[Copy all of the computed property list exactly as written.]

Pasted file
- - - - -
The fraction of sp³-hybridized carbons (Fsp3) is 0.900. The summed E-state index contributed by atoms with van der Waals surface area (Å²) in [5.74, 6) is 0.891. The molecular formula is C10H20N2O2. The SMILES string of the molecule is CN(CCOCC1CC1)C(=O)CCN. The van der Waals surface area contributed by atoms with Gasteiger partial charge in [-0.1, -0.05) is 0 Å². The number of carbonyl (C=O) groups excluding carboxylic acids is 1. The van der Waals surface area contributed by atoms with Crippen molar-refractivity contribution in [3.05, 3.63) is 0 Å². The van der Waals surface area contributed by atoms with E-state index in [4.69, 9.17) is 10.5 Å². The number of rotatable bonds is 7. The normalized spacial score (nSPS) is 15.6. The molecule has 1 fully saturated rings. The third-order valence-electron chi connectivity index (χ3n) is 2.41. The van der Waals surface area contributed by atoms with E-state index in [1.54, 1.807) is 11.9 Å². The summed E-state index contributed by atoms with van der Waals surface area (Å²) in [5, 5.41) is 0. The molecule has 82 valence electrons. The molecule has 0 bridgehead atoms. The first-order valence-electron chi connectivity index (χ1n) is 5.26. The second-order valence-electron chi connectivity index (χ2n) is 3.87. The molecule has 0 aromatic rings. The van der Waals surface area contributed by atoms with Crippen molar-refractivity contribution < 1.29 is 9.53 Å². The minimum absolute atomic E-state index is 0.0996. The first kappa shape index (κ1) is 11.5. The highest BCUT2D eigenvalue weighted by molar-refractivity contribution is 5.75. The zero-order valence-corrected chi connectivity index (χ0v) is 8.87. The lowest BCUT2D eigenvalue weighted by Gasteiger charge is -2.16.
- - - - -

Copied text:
The fraction of sp³-hybridized carbons (Fsp3) is 0.900. The summed E-state index contributed by atoms with van der Waals surface area (Å²) in [5.74, 6) is 0.891. The molecular formula is C10H20N2O2. The SMILES string of the molecule is CN(CCOCC1CC1)C(=O)CCN. The van der Waals surface area contributed by atoms with Gasteiger partial charge in [-0.1, -0.05) is 0 Å². The number of carbonyl (C=O) groups excluding carboxylic acids is 1. The van der Waals surface area contributed by atoms with Crippen molar-refractivity contribution in [3.05, 3.63) is 0 Å². The van der Waals surface area contributed by atoms with E-state index in [4.69, 9.17) is 10.5 Å². The number of rotatable bonds is 7. The normalized spacial score (nSPS) is 15.6. The molecule has 1 fully saturated rings. The third-order valence-electron chi connectivity index (χ3n) is 2.41. The van der Waals surface area contributed by atoms with E-state index in [1.54, 1.807) is 11.9 Å². The summed E-state index contributed by atoms with van der Waals surface area (Å²) in [5, 5.41) is 0. The molecule has 82 valence electrons. The molecule has 0 bridgehead atoms. The first-order valence-electron chi connectivity index (χ1n) is 5.26. The second-order valence-electron chi connectivity index (χ2n) is 3.87. The molecule has 0 aromatic rings. The van der Waals surface area contributed by atoms with Crippen molar-refractivity contribution < 1.29 is 9.53 Å². The minimum absolute atomic E-state index is 0.0996. The first kappa shape index (κ1) is 11.5. The highest BCUT2D eigenvalue weighted by molar-refractivity contribution is 5.75. The zero-order valence-corrected chi connectivity index (χ0v) is 8.87. The lowest BCUT2D eigenvalue weighted by Gasteiger charge is -2.16.